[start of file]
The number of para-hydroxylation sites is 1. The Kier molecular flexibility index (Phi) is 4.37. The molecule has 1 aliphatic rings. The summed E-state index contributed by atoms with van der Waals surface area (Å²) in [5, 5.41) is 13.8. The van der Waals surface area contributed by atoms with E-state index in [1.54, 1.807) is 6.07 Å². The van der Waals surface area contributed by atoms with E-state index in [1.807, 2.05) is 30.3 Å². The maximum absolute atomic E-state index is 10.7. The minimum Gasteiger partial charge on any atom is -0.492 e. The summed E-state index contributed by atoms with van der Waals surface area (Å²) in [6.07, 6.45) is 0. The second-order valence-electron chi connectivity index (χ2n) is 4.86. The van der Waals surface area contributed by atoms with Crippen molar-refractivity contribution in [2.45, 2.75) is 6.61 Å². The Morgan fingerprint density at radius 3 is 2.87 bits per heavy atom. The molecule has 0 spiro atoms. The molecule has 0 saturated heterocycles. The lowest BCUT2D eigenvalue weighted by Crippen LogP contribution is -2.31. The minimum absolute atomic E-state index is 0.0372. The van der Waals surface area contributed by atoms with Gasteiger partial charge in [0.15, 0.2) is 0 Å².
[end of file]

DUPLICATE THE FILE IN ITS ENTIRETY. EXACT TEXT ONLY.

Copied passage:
The number of para-hydroxylation sites is 1. The Kier molecular flexibility index (Phi) is 4.37. The molecule has 1 aliphatic rings. The summed E-state index contributed by atoms with van der Waals surface area (Å²) in [5, 5.41) is 13.8. The van der Waals surface area contributed by atoms with E-state index in [1.54, 1.807) is 6.07 Å². The van der Waals surface area contributed by atoms with E-state index in [1.807, 2.05) is 30.3 Å². The maximum absolute atomic E-state index is 10.7. The minimum Gasteiger partial charge on any atom is -0.492 e. The summed E-state index contributed by atoms with van der Waals surface area (Å²) in [6.07, 6.45) is 0. The second-order valence-electron chi connectivity index (χ2n) is 4.86. The van der Waals surface area contributed by atoms with Crippen molar-refractivity contribution in [2.45, 2.75) is 6.61 Å². The Morgan fingerprint density at radius 3 is 2.87 bits per heavy atom. The molecule has 0 spiro atoms. The molecule has 0 saturated heterocycles. The lowest BCUT2D eigenvalue weighted by Crippen LogP contribution is -2.31. The minimum absolute atomic E-state index is 0.0372. The van der Waals surface area contributed by atoms with Gasteiger partial charge in [0.15, 0.2) is 0 Å².